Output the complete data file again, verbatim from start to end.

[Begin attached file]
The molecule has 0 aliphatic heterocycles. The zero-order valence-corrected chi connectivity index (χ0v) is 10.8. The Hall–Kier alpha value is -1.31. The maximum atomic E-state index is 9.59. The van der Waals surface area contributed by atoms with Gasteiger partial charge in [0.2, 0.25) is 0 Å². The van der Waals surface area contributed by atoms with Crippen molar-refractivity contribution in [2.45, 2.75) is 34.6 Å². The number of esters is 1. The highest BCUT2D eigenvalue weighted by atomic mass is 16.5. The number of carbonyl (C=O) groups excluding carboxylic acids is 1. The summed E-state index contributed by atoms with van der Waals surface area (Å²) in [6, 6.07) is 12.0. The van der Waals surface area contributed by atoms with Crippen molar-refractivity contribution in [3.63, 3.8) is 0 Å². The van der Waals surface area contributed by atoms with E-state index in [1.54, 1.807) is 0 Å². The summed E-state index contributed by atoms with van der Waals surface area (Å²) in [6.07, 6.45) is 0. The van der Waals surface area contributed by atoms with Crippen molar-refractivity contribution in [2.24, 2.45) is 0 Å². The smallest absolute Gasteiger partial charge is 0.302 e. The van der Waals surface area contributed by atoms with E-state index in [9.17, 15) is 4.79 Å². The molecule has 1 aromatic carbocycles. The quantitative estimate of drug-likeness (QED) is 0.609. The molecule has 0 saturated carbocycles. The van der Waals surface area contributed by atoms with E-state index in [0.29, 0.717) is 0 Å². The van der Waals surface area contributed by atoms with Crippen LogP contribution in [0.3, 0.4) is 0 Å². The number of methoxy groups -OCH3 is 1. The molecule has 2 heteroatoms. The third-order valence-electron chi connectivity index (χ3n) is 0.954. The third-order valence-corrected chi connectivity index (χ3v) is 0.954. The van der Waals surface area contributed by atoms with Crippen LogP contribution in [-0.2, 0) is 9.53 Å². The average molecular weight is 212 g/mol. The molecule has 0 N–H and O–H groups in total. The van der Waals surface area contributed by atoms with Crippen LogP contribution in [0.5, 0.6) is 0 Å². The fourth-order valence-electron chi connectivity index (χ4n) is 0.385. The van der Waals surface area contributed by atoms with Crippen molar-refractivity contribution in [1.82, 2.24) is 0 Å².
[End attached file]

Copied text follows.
The molecule has 0 aliphatic heterocycles. The zero-order valence-corrected chi connectivity index (χ0v) is 10.8. The Hall–Kier alpha value is -1.31. The maximum atomic E-state index is 9.59. The van der Waals surface area contributed by atoms with Gasteiger partial charge in [0.2, 0.25) is 0 Å². The van der Waals surface area contributed by atoms with Crippen molar-refractivity contribution in [2.45, 2.75) is 34.6 Å². The number of esters is 1. The highest BCUT2D eigenvalue weighted by atomic mass is 16.5. The number of carbonyl (C=O) groups excluding carboxylic acids is 1. The summed E-state index contributed by atoms with van der Waals surface area (Å²) in [6, 6.07) is 12.0. The van der Waals surface area contributed by atoms with Crippen molar-refractivity contribution in [3.63, 3.8) is 0 Å². The van der Waals surface area contributed by atoms with E-state index in [1.54, 1.807) is 0 Å². The summed E-state index contributed by atoms with van der Waals surface area (Å²) in [6.07, 6.45) is 0. The van der Waals surface area contributed by atoms with Crippen molar-refractivity contribution in [2.24, 2.45) is 0 Å². The smallest absolute Gasteiger partial charge is 0.302 e. The van der Waals surface area contributed by atoms with E-state index in [9.17, 15) is 4.79 Å². The molecule has 1 aromatic carbocycles. The quantitative estimate of drug-likeness (QED) is 0.609. The molecule has 0 saturated carbocycles. The van der Waals surface area contributed by atoms with E-state index in [0.29, 0.717) is 0 Å². The van der Waals surface area contributed by atoms with Crippen LogP contribution in [0.3, 0.4) is 0 Å². The number of methoxy groups -OCH3 is 1. The molecule has 2 heteroatoms. The third-order valence-electron chi connectivity index (χ3n) is 0.954. The third-order valence-corrected chi connectivity index (χ3v) is 0.954. The van der Waals surface area contributed by atoms with Crippen LogP contribution in [-0.2, 0) is 9.53 Å². The average molecular weight is 212 g/mol. The molecule has 0 N–H and O–H groups in total. The van der Waals surface area contributed by atoms with Crippen LogP contribution in [0.5, 0.6) is 0 Å². The fourth-order valence-electron chi connectivity index (χ4n) is 0.385. The van der Waals surface area contributed by atoms with Crippen molar-refractivity contribution in [1.82, 2.24) is 0 Å².